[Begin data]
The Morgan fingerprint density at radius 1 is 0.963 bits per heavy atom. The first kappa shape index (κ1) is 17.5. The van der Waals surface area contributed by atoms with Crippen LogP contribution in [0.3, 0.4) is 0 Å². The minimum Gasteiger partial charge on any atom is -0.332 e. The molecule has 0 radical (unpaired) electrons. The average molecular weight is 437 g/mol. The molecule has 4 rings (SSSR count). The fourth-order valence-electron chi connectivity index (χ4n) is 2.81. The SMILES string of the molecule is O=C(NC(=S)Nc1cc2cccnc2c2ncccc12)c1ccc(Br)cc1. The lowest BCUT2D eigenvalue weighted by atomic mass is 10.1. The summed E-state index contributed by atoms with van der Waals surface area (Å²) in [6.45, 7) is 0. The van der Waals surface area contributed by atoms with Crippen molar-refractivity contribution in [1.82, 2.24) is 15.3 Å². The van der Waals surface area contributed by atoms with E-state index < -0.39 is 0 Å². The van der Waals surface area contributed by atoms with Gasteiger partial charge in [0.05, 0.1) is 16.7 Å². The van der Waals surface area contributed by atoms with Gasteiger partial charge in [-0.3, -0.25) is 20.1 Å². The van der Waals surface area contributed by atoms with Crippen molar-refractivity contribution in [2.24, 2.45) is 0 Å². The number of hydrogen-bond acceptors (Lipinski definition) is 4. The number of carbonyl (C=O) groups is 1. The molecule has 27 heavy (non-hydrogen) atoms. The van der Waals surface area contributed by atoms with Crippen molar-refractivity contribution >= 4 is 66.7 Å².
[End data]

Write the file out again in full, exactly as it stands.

The Morgan fingerprint density at radius 1 is 0.963 bits per heavy atom. The first kappa shape index (κ1) is 17.5. The van der Waals surface area contributed by atoms with Crippen LogP contribution in [0.3, 0.4) is 0 Å². The minimum Gasteiger partial charge on any atom is -0.332 e. The molecule has 0 radical (unpaired) electrons. The average molecular weight is 437 g/mol. The molecule has 4 rings (SSSR count). The fourth-order valence-electron chi connectivity index (χ4n) is 2.81. The SMILES string of the molecule is O=C(NC(=S)Nc1cc2cccnc2c2ncccc12)c1ccc(Br)cc1. The lowest BCUT2D eigenvalue weighted by atomic mass is 10.1. The summed E-state index contributed by atoms with van der Waals surface area (Å²) in [6.45, 7) is 0. The van der Waals surface area contributed by atoms with Crippen molar-refractivity contribution in [1.82, 2.24) is 15.3 Å². The van der Waals surface area contributed by atoms with E-state index < -0.39 is 0 Å². The van der Waals surface area contributed by atoms with Gasteiger partial charge in [0.05, 0.1) is 16.7 Å². The van der Waals surface area contributed by atoms with Gasteiger partial charge in [-0.3, -0.25) is 20.1 Å². The van der Waals surface area contributed by atoms with Crippen molar-refractivity contribution in [2.24, 2.45) is 0 Å². The number of hydrogen-bond acceptors (Lipinski definition) is 4. The number of carbonyl (C=O) groups is 1. The molecule has 27 heavy (non-hydrogen) atoms. The van der Waals surface area contributed by atoms with Crippen molar-refractivity contribution >= 4 is 66.7 Å².